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A Fast-Growing Texas District Leans on Its Reliable IT Vendor

When Katy ISD opens new schools, CDW-G is there to help

The Katy Independent School District in Houston is one of the fastest growing districts in the Lone Star State. An average of 3,000 new students enter Katy’s 51 schools each year, and total enrollment has surpassed 55,000. Last September the Katy district opened two elementary schools and two junior high schools and renovated or retrofitted 15 others—a “major challenge” that could not have been accomplished without the help of CDW Government (CDW-G), says chief information officer Lenny Schad.


CDW-G, the public sector subsidiary of CDW and a leading provider of technology products and services, coordinates the delivery of 85 percent of Katy’s technology equipment, which last summer included some 3,000 computers. Delivery and installation of the equipment typically takes place within a limited time frame in the district’s busy construction schedule.

“Construction always ebbs and flows,” Schad says. “CDW-G has to be flexible with our construction. CDW-G has worked very well with us in coordinating all that.”

"They're the ones that can bring the players to the table. They have the relationships with the Trend Micros and the Ciscos and the Microsofts."

CDW-G has supplied equipment and expertise to Schad and the Katy district for the past five years.

“From the CIO’s chair,” Schad says, “the best thing about CDW-G is their ability to reach out to any organization at a very high level and engage that organization in whatever issue Katy ISD is having.”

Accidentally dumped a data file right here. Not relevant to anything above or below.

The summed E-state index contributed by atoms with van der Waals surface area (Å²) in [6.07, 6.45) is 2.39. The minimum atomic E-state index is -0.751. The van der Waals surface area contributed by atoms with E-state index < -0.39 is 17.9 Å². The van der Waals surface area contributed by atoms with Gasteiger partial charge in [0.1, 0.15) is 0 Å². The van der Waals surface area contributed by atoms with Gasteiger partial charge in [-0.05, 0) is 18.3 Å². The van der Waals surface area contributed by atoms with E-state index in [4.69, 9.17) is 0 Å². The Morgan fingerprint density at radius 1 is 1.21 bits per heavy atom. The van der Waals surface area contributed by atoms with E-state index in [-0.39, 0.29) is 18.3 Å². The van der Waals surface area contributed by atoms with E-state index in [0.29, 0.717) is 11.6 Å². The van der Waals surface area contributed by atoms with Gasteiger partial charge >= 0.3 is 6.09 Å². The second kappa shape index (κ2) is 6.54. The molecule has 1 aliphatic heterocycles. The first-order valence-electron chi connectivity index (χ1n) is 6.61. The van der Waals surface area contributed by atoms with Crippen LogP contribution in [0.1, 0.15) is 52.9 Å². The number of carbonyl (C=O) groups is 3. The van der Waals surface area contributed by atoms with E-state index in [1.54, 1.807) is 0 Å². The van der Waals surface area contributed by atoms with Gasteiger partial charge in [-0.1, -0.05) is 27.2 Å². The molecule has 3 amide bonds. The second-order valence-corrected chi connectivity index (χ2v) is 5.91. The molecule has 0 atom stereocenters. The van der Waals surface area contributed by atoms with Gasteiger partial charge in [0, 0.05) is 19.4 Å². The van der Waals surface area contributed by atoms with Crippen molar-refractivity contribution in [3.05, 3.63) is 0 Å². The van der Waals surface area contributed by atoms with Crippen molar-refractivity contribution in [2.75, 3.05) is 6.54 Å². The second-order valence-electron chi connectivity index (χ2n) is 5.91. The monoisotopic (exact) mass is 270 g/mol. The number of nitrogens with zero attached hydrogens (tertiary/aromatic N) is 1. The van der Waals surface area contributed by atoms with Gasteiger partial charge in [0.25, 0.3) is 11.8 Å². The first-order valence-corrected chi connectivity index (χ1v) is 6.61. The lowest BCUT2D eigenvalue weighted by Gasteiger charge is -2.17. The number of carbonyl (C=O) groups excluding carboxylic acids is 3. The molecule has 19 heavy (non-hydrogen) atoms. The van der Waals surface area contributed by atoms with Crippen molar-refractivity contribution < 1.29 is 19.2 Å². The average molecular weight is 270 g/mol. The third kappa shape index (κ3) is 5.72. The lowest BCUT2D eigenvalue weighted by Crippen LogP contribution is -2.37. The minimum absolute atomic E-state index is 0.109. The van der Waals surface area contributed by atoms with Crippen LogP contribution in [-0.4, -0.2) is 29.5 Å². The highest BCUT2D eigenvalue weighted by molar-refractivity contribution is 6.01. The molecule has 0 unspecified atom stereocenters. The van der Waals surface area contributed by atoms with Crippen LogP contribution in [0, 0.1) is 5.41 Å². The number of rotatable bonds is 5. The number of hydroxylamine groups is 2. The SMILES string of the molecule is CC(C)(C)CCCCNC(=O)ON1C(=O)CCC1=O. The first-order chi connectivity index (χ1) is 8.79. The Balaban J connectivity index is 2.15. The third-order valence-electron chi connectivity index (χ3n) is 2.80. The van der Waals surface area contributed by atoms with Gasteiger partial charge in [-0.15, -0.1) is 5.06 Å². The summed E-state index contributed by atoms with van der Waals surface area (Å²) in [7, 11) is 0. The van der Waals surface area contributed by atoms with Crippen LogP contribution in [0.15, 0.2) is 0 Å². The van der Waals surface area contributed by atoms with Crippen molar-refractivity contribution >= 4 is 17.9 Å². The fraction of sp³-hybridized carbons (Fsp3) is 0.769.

These days the Katy school district is focusing its efforts on cyber security. Schad says tech-savvy students are very savvy in their use of common hand-held technology, such as thumb drives and cell phones. Technology departments must continually implement security measures, Schad says, to ensure that critical data such as grades, disciplinary reports and social security numbers remain protected. Although Katy’s cyber security has not suffered a serious breach, Schad says he’s enlisted CDW-G to help ensure a proactive approach to cyber security.

“We are not immune from it,” Schad says. “I think we’ve moved beyond virus scanning and virus protection. Organizationally you’ve got to come up with a strategy. That’s why we’ve engaged CDW-G. They’re the ones that can bring the players to the table. They have the relationships with the Trend Micros and the Ciscos and the Microsofts. CDW-G is a partnership, and that’s the way I view their relationship with Katy ISD.”

CDW-G recently released results of its School Safety Index, a survey of 18 potential problem areas designed to help districts gauge their security level and enhance their cyber and physical security. Among other questions, the survey asks districts:

--Whether they monitor access to student and teacher records and e-mail.

--Whether they authenticate computer users as they access a school’s network.

--Whether they have experienced an IT breach in the past 12 months.

Schad says he was satisfied with Katy’s results on the School Safety Index, which he cited as another advantage of the district’s relationship with CDW-G. Schad spoke about their collaboration last summer at the National Education Computing Conference in San Antonio. Schad says CDW-G is more than just a technology vendor.

“They’re providing leadership, contacts, project management,” he says. “Our account manager has been with us from the very beginning. She understands how we operate. She’s also putting us in touch with new technologies. They are going to do whatever they can to help us. That’s the relationship, and that’s what’s made it for us so successful.”

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